(CNN)A 48-hour "extendable ceasefire" has been secured for the war-ravaged Syrian city of Aleppo, the United States and Russia said.
48-hour ceasefire secured for battered Aleppo
Brett McGurk told CNN's Christiane Amanpour on Wednesday the cease-fire was expected to start Thursday. He stressed that the parties need to do all they can to enforce a "cessation of hostilities."
"We're going to take the next few days to try to get something in place, particularly in the northern section of Aleppo, where the cessation of hostilities is completely fraying," said McGurk, the U.S. envoy for the anti-ISIS coalition.
The Russian Defense Ministry said a 48-hour "regime of silence" will be enforced in Aleppo.
The initiative is designed "to reduce the level of armed violence and stabilize the situation," the ministry said in a daily bulletin posted on its website.
The United States and Russia have been working to enforce ceasefires in the city and surrounding region.
The Syrian Observatory for Human Rights, a watchdog group, reported casualties Wednesday from heavy shelling on areas controlled by regime forces in Aleppo.
It reported fighting between the Islamic State and rebels in the northern countryside and it cited fighting between regime forces and allied militia and rebel and Islamic factions and the al-Nusra Front.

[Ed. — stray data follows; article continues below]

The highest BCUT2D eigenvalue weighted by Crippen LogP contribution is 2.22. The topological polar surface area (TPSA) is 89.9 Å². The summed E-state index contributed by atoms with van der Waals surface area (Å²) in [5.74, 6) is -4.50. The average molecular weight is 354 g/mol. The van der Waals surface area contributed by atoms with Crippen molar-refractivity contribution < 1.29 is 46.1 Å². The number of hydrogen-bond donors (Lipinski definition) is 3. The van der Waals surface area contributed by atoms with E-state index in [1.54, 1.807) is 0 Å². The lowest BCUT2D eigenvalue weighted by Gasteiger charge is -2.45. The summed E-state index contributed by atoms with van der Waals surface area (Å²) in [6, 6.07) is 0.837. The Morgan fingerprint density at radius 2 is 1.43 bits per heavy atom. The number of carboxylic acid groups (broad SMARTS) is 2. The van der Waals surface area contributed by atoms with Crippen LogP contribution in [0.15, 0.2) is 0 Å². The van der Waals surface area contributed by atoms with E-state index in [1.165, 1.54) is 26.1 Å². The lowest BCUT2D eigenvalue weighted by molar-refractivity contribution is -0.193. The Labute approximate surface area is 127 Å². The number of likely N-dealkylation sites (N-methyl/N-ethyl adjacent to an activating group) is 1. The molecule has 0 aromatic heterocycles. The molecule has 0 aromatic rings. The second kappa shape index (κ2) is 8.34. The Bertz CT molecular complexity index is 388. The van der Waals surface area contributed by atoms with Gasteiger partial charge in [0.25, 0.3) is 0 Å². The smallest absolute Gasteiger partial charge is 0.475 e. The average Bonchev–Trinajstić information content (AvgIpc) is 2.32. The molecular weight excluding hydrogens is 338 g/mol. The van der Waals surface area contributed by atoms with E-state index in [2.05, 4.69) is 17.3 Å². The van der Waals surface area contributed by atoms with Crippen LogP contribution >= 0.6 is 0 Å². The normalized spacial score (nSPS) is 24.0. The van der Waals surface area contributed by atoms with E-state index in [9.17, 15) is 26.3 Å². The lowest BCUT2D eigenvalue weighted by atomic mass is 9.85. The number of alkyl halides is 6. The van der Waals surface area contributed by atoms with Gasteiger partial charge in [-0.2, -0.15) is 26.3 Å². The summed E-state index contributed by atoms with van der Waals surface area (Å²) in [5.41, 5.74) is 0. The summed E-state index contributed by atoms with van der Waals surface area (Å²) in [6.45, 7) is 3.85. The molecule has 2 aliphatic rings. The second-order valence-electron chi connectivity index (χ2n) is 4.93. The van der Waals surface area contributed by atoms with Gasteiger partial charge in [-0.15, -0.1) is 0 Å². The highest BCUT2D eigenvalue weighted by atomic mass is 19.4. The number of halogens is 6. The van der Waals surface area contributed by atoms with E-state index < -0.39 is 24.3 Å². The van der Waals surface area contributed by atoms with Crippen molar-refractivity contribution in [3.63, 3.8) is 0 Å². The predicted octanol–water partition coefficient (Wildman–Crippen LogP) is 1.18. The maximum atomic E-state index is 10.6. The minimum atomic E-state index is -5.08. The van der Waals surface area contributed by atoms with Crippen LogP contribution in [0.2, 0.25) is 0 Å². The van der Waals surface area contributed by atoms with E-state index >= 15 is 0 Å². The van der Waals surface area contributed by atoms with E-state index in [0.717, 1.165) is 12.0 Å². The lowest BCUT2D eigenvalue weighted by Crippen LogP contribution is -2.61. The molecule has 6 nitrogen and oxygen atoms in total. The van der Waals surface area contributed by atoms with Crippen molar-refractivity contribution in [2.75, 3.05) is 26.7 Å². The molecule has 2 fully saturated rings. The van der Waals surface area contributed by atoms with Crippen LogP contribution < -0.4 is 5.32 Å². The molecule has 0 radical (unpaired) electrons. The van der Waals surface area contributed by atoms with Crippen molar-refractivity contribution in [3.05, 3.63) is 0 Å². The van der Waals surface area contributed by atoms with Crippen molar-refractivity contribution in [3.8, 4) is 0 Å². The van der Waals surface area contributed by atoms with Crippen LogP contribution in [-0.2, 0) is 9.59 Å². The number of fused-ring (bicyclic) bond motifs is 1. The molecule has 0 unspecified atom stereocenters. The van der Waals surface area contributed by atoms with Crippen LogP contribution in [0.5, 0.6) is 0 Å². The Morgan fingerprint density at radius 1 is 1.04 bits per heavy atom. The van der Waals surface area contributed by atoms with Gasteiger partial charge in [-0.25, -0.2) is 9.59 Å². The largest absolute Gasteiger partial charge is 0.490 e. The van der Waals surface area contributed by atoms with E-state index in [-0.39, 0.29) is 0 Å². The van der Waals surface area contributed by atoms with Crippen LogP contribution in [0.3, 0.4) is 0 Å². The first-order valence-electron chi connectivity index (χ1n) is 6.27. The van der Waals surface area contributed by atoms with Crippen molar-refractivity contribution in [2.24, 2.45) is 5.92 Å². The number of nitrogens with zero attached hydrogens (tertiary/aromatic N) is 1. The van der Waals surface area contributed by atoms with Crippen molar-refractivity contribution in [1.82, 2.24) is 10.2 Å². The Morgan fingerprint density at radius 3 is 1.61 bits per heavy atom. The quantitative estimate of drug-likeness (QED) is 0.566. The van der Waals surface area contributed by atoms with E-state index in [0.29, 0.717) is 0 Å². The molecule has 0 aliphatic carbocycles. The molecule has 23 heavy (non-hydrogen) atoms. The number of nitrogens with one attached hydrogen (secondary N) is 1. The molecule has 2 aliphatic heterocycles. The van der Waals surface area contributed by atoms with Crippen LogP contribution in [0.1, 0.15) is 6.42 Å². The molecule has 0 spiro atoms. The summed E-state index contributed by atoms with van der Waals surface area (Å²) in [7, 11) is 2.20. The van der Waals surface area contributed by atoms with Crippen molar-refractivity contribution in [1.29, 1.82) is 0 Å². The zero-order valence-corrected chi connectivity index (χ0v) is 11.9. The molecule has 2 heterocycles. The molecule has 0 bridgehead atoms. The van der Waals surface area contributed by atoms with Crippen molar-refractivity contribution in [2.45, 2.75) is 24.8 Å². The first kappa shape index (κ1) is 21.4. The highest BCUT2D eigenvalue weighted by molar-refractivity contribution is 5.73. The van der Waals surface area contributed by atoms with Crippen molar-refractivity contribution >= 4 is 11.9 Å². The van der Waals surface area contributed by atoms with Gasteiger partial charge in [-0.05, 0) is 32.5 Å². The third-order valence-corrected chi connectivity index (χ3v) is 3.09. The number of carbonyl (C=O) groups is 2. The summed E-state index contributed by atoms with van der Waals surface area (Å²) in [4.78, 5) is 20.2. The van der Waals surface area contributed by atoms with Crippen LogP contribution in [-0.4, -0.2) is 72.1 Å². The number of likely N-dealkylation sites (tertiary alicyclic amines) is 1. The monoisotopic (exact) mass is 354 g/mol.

Last week, the U.N. humanitarian wing decried the latest escalation of violence in Aleppo, where dozens of casualties have been reported in attacks on two medical facilities.
Since April, attacks in Aleppo and the surrounding areas have resulted in hundreds killed or injured, the Office for the Coordination of Humanitarian Affairs said.
"It has also caused damage to schools, hospitals and other civilian infrastructure, and hindered humanitarian aid operations," U.N. spokesman Stéphane Dujarric told journalists in New York. He said that such attacks "can constitute violations of international humanitarian law."
"We call on all parties to the conflict to take all measures to protect civilians and facilitate humanitarian access, as required under international humanitarian law, in order to safeguard the lives of all civilians," Dujarric said.
The U.N. agency that handles the affairs of Palestinian refugees in the Middle East denounced the deadly violence, saying Palestinians in the region have been caught in the crossfire.
McGurk decried the situation.
"There's really two main battles going on in Aleppo. So we've been very analytically precise about this that, under the cessation of hostilities, the Nusra Front, Al Qaeda's affiliate, is not a protected party. So the regime has every right to defend against that offensive.
"They have absolutely no right, however, to continue this offensive in the northwest part of the country, in which they're trying to cut off the opposition supply lines into the city. So that has to stop. There's ongoing discussions about this actually right now, about settling down the situation. It's just truly unconscionable."